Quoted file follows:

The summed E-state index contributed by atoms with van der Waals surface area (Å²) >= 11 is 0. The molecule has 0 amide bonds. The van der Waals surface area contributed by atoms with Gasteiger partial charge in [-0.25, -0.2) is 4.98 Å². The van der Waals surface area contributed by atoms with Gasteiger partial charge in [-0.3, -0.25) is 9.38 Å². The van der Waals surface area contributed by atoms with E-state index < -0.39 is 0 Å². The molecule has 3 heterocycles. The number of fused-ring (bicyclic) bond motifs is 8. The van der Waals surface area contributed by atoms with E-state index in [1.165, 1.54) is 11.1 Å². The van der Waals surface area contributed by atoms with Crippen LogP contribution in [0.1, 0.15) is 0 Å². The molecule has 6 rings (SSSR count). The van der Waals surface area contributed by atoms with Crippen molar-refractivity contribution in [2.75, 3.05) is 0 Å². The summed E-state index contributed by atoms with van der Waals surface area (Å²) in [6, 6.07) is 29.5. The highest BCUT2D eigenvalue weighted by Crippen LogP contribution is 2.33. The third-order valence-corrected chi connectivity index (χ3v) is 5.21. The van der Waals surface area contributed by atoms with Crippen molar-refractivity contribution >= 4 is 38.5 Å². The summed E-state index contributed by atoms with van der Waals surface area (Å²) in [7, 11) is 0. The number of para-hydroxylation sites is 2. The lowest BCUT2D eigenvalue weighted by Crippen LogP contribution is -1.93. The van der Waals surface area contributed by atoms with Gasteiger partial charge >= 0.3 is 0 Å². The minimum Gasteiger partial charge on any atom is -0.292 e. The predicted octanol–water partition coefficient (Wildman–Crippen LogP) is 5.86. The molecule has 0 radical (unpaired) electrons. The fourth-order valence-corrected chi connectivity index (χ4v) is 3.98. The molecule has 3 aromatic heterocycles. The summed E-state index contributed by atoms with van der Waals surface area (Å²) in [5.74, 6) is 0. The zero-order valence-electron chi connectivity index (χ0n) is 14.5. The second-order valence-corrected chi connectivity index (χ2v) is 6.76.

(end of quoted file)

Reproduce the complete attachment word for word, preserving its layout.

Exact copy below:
The summed E-state index contributed by atoms with van der Waals surface area (Å²) >= 11 is 0. The molecule has 0 amide bonds. The van der Waals surface area contributed by atoms with Gasteiger partial charge in [-0.25, -0.2) is 4.98 Å². The van der Waals surface area contributed by atoms with Gasteiger partial charge in [-0.3, -0.25) is 9.38 Å². The van der Waals surface area contributed by atoms with E-state index < -0.39 is 0 Å². The molecule has 3 heterocycles. The number of fused-ring (bicyclic) bond motifs is 8. The van der Waals surface area contributed by atoms with E-state index in [1.165, 1.54) is 11.1 Å². The van der Waals surface area contributed by atoms with Crippen LogP contribution in [0.1, 0.15) is 0 Å². The molecule has 6 rings (SSSR count). The van der Waals surface area contributed by atoms with Crippen molar-refractivity contribution in [2.75, 3.05) is 0 Å². The summed E-state index contributed by atoms with van der Waals surface area (Å²) in [6, 6.07) is 29.5. The highest BCUT2D eigenvalue weighted by Crippen LogP contribution is 2.33. The third-order valence-corrected chi connectivity index (χ3v) is 5.21. The van der Waals surface area contributed by atoms with Crippen molar-refractivity contribution >= 4 is 38.5 Å². The summed E-state index contributed by atoms with van der Waals surface area (Å²) in [7, 11) is 0. The number of para-hydroxylation sites is 2. The lowest BCUT2D eigenvalue weighted by Crippen LogP contribution is -1.93. The van der Waals surface area contributed by atoms with Gasteiger partial charge >= 0.3 is 0 Å². The minimum Gasteiger partial charge on any atom is -0.292 e. The predicted octanol–water partition coefficient (Wildman–Crippen LogP) is 5.86. The molecule has 0 radical (unpaired) electrons. The fourth-order valence-corrected chi connectivity index (χ4v) is 3.98. The molecule has 3 aromatic heterocycles. The summed E-state index contributed by atoms with van der Waals surface area (Å²) in [5.74, 6) is 0. The zero-order valence-electron chi connectivity index (χ0n) is 14.5. The second-order valence-corrected chi connectivity index (χ2v) is 6.76.